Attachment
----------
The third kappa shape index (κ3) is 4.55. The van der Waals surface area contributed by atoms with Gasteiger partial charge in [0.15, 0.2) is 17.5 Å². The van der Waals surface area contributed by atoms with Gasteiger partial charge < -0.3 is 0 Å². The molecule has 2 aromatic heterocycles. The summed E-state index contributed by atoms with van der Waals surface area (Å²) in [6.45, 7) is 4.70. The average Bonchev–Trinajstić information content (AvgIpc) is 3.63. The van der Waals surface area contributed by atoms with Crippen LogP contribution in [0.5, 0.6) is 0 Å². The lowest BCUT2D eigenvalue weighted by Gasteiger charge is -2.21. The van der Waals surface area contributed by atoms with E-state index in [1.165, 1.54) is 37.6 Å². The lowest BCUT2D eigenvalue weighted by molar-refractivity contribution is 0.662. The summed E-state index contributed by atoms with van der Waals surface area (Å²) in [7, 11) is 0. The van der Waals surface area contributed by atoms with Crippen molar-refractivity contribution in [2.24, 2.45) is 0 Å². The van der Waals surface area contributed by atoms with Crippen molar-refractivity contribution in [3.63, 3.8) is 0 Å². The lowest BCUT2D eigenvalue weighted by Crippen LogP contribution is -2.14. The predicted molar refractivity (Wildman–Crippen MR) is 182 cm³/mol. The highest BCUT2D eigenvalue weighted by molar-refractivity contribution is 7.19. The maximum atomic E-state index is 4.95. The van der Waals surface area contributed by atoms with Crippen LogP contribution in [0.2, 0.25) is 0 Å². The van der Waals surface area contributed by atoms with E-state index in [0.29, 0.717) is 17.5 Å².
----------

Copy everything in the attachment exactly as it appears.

The third kappa shape index (κ3) is 4.55. The van der Waals surface area contributed by atoms with Gasteiger partial charge in [0.15, 0.2) is 17.5 Å². The van der Waals surface area contributed by atoms with Gasteiger partial charge < -0.3 is 0 Å². The molecule has 2 aromatic heterocycles. The summed E-state index contributed by atoms with van der Waals surface area (Å²) in [6.45, 7) is 4.70. The average Bonchev–Trinajstić information content (AvgIpc) is 3.63. The van der Waals surface area contributed by atoms with Crippen LogP contribution in [0.5, 0.6) is 0 Å². The lowest BCUT2D eigenvalue weighted by Gasteiger charge is -2.21. The van der Waals surface area contributed by atoms with E-state index in [1.165, 1.54) is 37.6 Å². The lowest BCUT2D eigenvalue weighted by molar-refractivity contribution is 0.662. The summed E-state index contributed by atoms with van der Waals surface area (Å²) in [7, 11) is 0. The van der Waals surface area contributed by atoms with Crippen molar-refractivity contribution in [2.24, 2.45) is 0 Å². The van der Waals surface area contributed by atoms with Crippen molar-refractivity contribution in [3.63, 3.8) is 0 Å². The lowest BCUT2D eigenvalue weighted by Crippen LogP contribution is -2.14. The predicted molar refractivity (Wildman–Crippen MR) is 182 cm³/mol. The highest BCUT2D eigenvalue weighted by molar-refractivity contribution is 7.19. The maximum atomic E-state index is 4.95. The van der Waals surface area contributed by atoms with Crippen LogP contribution in [0.2, 0.25) is 0 Å². The van der Waals surface area contributed by atoms with E-state index in [0.29, 0.717) is 17.5 Å².